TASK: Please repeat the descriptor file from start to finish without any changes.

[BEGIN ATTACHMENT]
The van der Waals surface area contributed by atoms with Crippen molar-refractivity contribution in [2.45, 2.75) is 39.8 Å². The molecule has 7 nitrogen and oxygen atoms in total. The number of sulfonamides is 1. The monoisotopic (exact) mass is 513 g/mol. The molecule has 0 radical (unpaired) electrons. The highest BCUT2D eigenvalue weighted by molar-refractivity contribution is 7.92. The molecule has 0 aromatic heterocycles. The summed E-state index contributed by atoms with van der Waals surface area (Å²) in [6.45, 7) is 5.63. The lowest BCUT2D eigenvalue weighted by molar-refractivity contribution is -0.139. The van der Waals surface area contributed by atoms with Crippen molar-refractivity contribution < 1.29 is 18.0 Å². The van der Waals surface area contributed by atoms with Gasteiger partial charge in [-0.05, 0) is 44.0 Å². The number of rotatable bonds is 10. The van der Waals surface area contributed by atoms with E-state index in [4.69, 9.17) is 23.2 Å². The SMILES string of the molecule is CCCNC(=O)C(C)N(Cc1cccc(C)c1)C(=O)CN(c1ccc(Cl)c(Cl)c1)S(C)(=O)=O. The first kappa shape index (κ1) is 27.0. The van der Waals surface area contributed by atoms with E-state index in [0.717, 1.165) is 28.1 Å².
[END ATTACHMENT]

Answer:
The van der Waals surface area contributed by atoms with Crippen molar-refractivity contribution in [2.45, 2.75) is 39.8 Å². The molecule has 7 nitrogen and oxygen atoms in total. The number of sulfonamides is 1. The monoisotopic (exact) mass is 513 g/mol. The molecule has 0 radical (unpaired) electrons. The highest BCUT2D eigenvalue weighted by molar-refractivity contribution is 7.92. The molecule has 0 aromatic heterocycles. The summed E-state index contributed by atoms with van der Waals surface area (Å²) in [6.45, 7) is 5.63. The lowest BCUT2D eigenvalue weighted by molar-refractivity contribution is -0.139. The van der Waals surface area contributed by atoms with Crippen molar-refractivity contribution < 1.29 is 18.0 Å². The van der Waals surface area contributed by atoms with Gasteiger partial charge in [-0.05, 0) is 44.0 Å². The number of rotatable bonds is 10. The van der Waals surface area contributed by atoms with E-state index in [4.69, 9.17) is 23.2 Å². The SMILES string of the molecule is CCCNC(=O)C(C)N(Cc1cccc(C)c1)C(=O)CN(c1ccc(Cl)c(Cl)c1)S(C)(=O)=O. The first kappa shape index (κ1) is 27.0. The van der Waals surface area contributed by atoms with E-state index in [0.717, 1.165) is 28.1 Å².